So long as the world goes round we shall see Tipperary only, as it were, out of the window of our troop-train. Your heart and mine may remain there, but it s a long, long way that the world has to go.” 

In the same work Santayana mused on the nature of humanity and war, making one of his most famous observation “only the dead have seen the end of war.”

In the United States we live in a world where war is an abstraction and the vast majority of people have no clue about it or its cost. When I hear the American President make wild threats of war and the cavalier attitude of his sycophants toward it I realize that Santayana was right, only the dead have seen the end of war.

When I returned to the United States in 2008 it was incredibly hard to readjust to life in a country that knew not war and I was reminded of the words of Guy Sajer in his book The Forgotten Soldier. Sajer was a French Alsacian of German descent who spent nearly four years fighting as an ordinary infantry soldier on the Eastern Front. When he returned home he struggled and he wrote:

“In the train, rolling through the sunny French countryside, my head knocked against the wooden back of the seat. Other people, who seemed to belong to a different world, were laughing. I couldn’t laugh and couldn’t forget.”

A similar reflection was made by Erich Maria Remarque in All Quite on the Western Front:

“I imagined leave would be different from this. Indeed, it was different a year ago. It is I of course that have changed in the interval. There lies a gulf between that time and today. At that time I still knew nothing about the war, we had been only in quiet sectors. But now I see that I have been crushed without knowing it. I find I do not belong here any more, it is a foreign world.”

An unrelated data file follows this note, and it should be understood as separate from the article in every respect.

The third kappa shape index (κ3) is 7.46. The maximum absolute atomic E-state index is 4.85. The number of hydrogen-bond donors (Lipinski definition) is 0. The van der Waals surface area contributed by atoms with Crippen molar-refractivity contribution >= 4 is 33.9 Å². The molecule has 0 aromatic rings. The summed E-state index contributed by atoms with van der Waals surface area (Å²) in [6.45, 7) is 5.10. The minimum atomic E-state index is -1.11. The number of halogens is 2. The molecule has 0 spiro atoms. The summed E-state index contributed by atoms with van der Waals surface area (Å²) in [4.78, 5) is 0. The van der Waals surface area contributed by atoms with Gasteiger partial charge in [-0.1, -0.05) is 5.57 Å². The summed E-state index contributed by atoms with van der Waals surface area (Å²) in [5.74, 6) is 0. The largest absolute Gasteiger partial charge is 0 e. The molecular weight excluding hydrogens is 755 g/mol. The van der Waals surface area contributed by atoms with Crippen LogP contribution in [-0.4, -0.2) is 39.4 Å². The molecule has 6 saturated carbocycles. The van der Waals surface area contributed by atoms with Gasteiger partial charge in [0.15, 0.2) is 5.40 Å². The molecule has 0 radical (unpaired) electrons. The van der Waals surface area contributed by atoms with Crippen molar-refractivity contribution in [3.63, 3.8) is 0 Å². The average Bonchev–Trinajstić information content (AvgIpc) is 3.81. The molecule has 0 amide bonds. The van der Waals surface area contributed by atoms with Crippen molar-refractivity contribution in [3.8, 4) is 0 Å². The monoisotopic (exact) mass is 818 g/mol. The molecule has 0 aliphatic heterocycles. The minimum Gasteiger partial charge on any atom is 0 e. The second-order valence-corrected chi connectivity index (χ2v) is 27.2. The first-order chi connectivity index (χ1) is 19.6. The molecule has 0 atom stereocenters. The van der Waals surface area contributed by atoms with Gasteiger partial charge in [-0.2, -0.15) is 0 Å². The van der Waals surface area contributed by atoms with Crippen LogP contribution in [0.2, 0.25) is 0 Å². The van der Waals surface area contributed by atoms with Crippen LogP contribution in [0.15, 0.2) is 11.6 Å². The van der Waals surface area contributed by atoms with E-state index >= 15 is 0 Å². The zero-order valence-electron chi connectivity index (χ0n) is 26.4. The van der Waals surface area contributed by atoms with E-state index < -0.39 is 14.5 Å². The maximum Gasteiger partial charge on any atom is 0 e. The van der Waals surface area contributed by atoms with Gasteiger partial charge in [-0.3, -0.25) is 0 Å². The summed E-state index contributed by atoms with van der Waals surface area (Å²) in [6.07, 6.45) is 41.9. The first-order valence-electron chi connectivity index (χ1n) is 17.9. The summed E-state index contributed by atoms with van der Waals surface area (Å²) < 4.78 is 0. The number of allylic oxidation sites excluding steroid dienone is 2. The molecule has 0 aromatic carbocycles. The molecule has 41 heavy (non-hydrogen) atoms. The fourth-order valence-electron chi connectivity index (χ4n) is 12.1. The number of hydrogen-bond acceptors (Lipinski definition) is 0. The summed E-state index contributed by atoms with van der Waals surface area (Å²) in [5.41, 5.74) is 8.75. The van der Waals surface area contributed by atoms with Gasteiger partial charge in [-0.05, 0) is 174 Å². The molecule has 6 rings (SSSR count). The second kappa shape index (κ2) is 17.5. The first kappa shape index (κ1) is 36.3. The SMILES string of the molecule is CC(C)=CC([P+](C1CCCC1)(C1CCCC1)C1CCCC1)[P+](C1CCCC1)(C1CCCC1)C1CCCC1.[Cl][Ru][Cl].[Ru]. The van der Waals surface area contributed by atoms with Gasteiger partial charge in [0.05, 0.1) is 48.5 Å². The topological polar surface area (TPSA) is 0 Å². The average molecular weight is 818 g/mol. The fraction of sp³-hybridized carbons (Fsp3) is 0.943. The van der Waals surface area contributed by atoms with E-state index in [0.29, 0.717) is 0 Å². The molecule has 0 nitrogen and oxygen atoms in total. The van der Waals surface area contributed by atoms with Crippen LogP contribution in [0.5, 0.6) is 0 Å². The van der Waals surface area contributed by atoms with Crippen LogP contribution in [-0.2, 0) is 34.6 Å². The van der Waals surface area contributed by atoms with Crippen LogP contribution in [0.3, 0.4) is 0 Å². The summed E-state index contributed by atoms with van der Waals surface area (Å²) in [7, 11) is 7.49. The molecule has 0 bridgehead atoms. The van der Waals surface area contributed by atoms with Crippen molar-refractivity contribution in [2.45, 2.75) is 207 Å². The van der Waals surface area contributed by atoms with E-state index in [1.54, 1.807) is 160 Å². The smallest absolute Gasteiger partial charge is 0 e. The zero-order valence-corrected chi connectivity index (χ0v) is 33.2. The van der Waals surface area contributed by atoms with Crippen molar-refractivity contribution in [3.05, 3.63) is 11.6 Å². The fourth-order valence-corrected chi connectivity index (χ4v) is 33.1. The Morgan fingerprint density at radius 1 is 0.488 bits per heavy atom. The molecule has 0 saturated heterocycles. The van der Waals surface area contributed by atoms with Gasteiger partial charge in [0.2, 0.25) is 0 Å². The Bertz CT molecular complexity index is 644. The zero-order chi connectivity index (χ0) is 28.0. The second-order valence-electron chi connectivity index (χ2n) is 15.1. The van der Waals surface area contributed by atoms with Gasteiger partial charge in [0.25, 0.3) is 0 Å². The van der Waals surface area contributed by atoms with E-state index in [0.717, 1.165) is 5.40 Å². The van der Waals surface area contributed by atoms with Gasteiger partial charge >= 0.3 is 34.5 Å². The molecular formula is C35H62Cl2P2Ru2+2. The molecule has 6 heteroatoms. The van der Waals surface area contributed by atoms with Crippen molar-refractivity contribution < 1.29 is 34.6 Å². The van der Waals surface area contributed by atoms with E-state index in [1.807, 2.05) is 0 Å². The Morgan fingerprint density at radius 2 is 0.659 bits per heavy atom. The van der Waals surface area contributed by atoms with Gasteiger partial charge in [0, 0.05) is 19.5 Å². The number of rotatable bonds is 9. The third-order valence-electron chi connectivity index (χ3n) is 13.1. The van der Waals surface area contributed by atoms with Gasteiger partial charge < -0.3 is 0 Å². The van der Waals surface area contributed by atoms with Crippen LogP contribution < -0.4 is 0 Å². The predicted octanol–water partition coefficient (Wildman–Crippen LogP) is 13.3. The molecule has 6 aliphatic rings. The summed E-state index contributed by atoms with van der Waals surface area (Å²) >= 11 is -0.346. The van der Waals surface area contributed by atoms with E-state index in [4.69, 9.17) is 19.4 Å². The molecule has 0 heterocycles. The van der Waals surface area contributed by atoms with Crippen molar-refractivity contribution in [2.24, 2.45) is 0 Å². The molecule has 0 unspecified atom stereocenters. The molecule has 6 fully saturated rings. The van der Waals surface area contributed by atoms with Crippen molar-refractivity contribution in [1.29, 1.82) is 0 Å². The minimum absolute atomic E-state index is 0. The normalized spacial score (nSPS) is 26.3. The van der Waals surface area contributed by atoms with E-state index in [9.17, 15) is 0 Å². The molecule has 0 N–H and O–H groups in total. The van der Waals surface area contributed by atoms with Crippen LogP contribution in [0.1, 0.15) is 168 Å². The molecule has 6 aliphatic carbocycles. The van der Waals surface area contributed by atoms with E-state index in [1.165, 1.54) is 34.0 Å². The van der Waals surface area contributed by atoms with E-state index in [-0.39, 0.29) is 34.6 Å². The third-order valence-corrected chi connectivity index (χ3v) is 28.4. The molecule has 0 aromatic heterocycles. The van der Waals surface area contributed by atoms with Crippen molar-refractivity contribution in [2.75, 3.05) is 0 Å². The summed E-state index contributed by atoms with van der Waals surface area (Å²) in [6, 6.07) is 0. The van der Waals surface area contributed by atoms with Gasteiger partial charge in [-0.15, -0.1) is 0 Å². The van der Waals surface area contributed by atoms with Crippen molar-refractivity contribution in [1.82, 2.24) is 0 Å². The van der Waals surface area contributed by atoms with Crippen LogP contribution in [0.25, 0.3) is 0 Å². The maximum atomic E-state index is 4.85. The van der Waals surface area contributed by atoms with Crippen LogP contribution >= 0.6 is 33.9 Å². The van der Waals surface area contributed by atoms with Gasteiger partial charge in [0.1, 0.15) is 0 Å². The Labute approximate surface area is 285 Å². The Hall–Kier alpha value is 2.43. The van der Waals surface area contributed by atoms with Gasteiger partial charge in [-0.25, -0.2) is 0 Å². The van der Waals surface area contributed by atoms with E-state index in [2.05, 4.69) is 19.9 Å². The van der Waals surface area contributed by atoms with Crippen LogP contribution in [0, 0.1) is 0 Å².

I have to admit that for the better part of the past decade when I get out of my safe spaces I often feel the same way. I don’t like crowed places, confined area, and other places that I don’t feel safe in. When I am out I always am on alert, and while I don’t have quite the hyper-arousal and hyper-vigilance that I once lived with, I am much more aware of my surroundings and always plan an escape route from any public venue that I happen to find myself.

As I read and re-read Santayana words I came back to his observation of the officers that he saw in the coffee house and I could see myself in them:

“I suddenly heard a once familiar strain, now long despised and out of favour, the old tune of Tipperary. In a coffee-house frequented at that hour some wounded officers from the hospital at Somerville were singing it, standing near the bar; they were breaking all rules, both of surgeons and of epicures, and were having champagne in the morning. And good reason they had for it. They were reprieved, they should never have to go back to the front, their friends such as were left could all come home alive. Instinctively the old grumbling, good-natured, sentimental song, which they used to sing when they first joined, came again into their minds.

It had been indeed a long, long way to Tipperary. But they had trudged on and had come round full circle; they were in Tipperary at last.” 

I too am now in my own Tipperary on this side of the Atlantic. I have been reprieved, at least temporarily,  but as Santayana noted  “it s a long, long way that the world has to go.” 

Until tomorrow,

Peace

Padre Steve+

 

 

 

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PTSD Dreams and Stranger Things

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I didn’t get much sleep last night. For some reason I was back in Iraq.

Last night’s dream world was about every fear I had when I was in Iraq on steroids. I woke up almost every hour in terror of IED attacks, ambushes and attacks on the small groups of advisers on Iraq bases with whom I served.

It is important to note that none of these events happened to me. I was shot at on a number of occasions but none of the terrifying instances that were part of my nightmares last night happened to me. In fact there were people in them who I know now who served in Iraq but not with me. That being said, they were terrifying and all too real in my mind. Though I never actually experienced any of them they were a part of my life and my fears that I lived with on a daily basis as I operated in Al Anbar Province during 2007 and 2008 with small groups of advisers to the Iraqi Army and Security Forces.